Whose is eternity? All are destined to it: man possesses an immortal spirit, and to the soul death is but a passing from this world to another, from time into eternity.

Many are already living in eternity. There live Adam, and Noah, and the long-lived Patriarchs, who sought a better country. The inhabitants of the old world, who perished in the deluge, and those of Sodom and Gomorrah, are in eternity, wretched spirits in prison. In eternity the pious of many departed ages live and rejoice. Enoch, who went to heaven almost five thousand years ago, has ever since been living in eternity. There, too, are the triflers of past ages ; the rich, the great, the noble; in their day, men of renown; the pleasure-taking, the worldly of every class. The world has long forgotten them, but they are living in eternity. How different are their thoughts about time and eternity, about this world and another, from

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Eternity is the portion of all the living. All you see who are so vain, so worldly, so intent on earthly trifles, as well as all the pious, are hastening to eternity. The buildings on which we gaze will crumble into ruin, the world itself on which we dwell will perish, “the earth and the works that are therein shall be burned up, and the heavens being on fire shall be dissolved,” 2 Pet. iii. 10-12; but we who dwell on this earth shall live for ever. Eternity is mine. I look forward to a not distant hour, when the hand that is now writing shall cease to move, and all the scenes of time shall vanish ; but beyond them is eternity. And you who now read-eternity is yours. You may look forward and imagine yourself leaving this world, and then the sentence will be fulfilled, “ Dust thou art, and unto dust thou shalt return;" but you will then live in eternity.



Still there is another solemn question for every one: "What will eternity be to me?

Here the answer turns on what I whether a child of God, or a follower of the world, and according to my state will be my future lot-a lot without change, for

Eternity to the sons of men will not be like the present life, a variable and chequered scene; but either all brightness or all darkness, all joy or all woe, all holiness or all sin, all the life that fears no death, or all the death that never dies.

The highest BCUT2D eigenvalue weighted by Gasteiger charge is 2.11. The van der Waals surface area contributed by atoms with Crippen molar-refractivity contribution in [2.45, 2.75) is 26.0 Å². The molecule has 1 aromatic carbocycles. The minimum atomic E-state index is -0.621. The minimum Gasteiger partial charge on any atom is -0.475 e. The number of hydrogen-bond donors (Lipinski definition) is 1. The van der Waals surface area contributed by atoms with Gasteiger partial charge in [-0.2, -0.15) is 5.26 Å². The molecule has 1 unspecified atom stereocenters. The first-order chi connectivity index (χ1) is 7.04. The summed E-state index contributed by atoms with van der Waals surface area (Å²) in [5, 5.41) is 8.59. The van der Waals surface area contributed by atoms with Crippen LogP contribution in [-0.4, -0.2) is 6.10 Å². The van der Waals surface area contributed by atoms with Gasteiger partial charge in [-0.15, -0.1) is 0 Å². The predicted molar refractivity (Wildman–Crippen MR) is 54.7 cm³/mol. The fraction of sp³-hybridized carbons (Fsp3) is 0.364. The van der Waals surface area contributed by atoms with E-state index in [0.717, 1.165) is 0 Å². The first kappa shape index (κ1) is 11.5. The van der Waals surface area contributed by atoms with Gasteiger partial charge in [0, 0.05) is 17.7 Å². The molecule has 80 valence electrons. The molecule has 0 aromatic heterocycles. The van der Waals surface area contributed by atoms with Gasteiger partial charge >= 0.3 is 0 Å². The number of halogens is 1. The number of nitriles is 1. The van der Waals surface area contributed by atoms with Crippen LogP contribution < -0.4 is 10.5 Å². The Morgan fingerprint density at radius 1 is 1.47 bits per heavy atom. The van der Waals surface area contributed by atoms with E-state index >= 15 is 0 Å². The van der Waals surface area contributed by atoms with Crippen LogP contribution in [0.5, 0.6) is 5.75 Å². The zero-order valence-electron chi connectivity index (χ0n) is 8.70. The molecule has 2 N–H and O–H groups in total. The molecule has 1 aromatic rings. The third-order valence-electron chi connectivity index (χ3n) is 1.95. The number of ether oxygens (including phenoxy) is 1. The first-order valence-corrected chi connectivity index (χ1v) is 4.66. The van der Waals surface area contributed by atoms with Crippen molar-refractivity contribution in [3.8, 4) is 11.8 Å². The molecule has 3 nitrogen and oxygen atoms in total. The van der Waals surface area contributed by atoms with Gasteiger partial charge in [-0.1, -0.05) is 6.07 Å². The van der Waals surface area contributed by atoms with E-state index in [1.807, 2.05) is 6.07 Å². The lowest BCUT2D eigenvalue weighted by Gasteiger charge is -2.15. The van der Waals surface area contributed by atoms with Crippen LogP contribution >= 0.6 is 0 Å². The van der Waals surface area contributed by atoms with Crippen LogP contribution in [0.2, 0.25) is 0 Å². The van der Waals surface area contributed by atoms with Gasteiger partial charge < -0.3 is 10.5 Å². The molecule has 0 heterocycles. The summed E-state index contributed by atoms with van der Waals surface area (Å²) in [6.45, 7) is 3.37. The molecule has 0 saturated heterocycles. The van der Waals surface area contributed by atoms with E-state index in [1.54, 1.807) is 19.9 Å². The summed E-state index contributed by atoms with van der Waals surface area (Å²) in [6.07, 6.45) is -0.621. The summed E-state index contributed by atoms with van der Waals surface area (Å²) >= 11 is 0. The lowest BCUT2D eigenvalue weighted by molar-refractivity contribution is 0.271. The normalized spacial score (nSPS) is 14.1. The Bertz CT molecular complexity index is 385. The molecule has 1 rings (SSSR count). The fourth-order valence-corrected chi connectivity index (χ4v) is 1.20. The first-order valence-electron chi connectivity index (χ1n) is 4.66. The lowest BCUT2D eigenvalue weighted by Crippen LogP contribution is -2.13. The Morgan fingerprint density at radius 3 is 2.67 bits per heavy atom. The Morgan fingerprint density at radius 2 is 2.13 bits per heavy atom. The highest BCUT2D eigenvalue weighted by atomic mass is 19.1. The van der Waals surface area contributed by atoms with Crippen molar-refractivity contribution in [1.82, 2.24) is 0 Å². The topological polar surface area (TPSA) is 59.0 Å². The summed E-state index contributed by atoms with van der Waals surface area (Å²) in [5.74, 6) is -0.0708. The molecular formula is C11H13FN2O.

To the impenitent and unconverted, eternity will be one long dark night of unmixed woe. Man is so sinful, that unless renewed by the Holy Spirit, and delivered from sin by the death and righteousness of the Saviour, through faith in him, he cannot enter heaven. The Lord Jesus said, “ Verily, verily, I say unto thee, except a man be born of water and of the Spirit, he cannot enter into the kingdom of God,” John iii. 5. * He that believeth on the Son hath everlasting life ; and he that believeth not the Son shall not see life, but the wrath of God abideth on him," John iii. 36. Most fearful is that wrath! The compassionate Saviour represents the future ruin of the impenitent as dreadful beyond all conception. It is outer darkness, unquenchable fire-a furnace of fire. In hell, “ their worm dieth not, and the fire is not quenched," Mark ix. 44; and when the wretched victims of sin lift up their eyes, being in torments, tormented in that flame, Luke xvi. 23-26, a great gulf that none can ever pass divides them from hope and happiness.

In the case of the impenitent, their wretchedness will be aggravated by the consciousness of the loss incurred. Hopes, privileges, friendships, comforts, pleasures; all have ended, all are lost! The character borne will increase the wretchedness of every lost soul : “He which is filthy, let him be filthy still," Rev. xxii. 11. Every evil passion and wicked